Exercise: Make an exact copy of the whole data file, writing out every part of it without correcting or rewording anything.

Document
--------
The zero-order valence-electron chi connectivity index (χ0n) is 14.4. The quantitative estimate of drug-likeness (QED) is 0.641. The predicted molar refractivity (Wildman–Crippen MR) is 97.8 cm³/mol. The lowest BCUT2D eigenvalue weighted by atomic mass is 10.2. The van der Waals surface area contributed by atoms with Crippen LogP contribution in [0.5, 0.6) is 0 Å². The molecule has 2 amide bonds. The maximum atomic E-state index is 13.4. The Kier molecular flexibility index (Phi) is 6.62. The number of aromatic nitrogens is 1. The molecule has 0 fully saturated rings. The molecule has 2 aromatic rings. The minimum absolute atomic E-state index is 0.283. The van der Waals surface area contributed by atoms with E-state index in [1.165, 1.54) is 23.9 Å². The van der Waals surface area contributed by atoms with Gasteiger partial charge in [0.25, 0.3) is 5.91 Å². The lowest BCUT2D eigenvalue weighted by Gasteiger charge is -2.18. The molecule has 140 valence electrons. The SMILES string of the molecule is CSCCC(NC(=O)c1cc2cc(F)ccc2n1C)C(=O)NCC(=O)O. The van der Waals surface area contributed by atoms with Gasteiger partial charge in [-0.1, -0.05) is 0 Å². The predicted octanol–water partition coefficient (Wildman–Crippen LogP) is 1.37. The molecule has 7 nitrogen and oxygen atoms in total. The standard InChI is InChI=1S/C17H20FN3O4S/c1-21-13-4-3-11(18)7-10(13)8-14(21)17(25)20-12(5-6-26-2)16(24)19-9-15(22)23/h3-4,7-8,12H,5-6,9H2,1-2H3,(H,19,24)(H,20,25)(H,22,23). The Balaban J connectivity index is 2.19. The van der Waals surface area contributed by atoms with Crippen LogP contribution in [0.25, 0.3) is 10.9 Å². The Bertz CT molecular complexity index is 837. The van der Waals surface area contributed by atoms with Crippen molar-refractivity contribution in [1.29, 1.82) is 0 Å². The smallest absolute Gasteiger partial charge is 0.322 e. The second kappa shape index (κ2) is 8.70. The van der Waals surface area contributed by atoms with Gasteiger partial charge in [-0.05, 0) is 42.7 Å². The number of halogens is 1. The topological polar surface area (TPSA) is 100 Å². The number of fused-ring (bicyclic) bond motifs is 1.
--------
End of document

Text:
The zero-order valence-electron chi connectivity index (χ0n) is 14.4. The quantitative estimate of drug-likeness (QED) is 0.641. The predicted molar refractivity (Wildman–Crippen MR) is 97.8 cm³/mol. The lowest BCUT2D eigenvalue weighted by atomic mass is 10.2. The van der Waals surface area contributed by atoms with Crippen LogP contribution in [0.5, 0.6) is 0 Å². The molecule has 2 amide bonds. The maximum atomic E-state index is 13.4. The Kier molecular flexibility index (Phi) is 6.62. The number of aromatic nitrogens is 1. The molecule has 0 fully saturated rings. The molecule has 2 aromatic rings. The minimum absolute atomic E-state index is 0.283. The van der Waals surface area contributed by atoms with E-state index in [1.165, 1.54) is 23.9 Å². The van der Waals surface area contributed by atoms with Gasteiger partial charge in [0.25, 0.3) is 5.91 Å². The lowest BCUT2D eigenvalue weighted by Gasteiger charge is -2.18. The molecule has 140 valence electrons. The SMILES string of the molecule is CSCCC(NC(=O)c1cc2cc(F)ccc2n1C)C(=O)NCC(=O)O. The van der Waals surface area contributed by atoms with Gasteiger partial charge in [-0.1, -0.05) is 0 Å². The predicted octanol–water partition coefficient (Wildman–Crippen LogP) is 1.37. The molecule has 7 nitrogen and oxygen atoms in total. The standard InChI is InChI=1S/C17H20FN3O4S/c1-21-13-4-3-11(18)7-10(13)8-14(21)17(25)20-12(5-6-26-2)16(24)19-9-15(22)23/h3-4,7-8,12H,5-6,9H2,1-2H3,(H,19,24)(H,20,25)(H,22,23). The Balaban J connectivity index is 2.19. The van der Waals surface area contributed by atoms with Crippen LogP contribution in [0.25, 0.3) is 10.9 Å². The Bertz CT molecular complexity index is 837. The van der Waals surface area contributed by atoms with Crippen molar-refractivity contribution in [1.29, 1.82) is 0 Å². The smallest absolute Gasteiger partial charge is 0.322 e. The second kappa shape index (κ2) is 8.70. The van der Waals surface area contributed by atoms with Gasteiger partial charge in [-0.05, 0) is 42.7 Å². The number of halogens is 1. The topological polar surface area (TPSA) is 100 Å². The number of fused-ring (bicyclic) bond motifs is 1.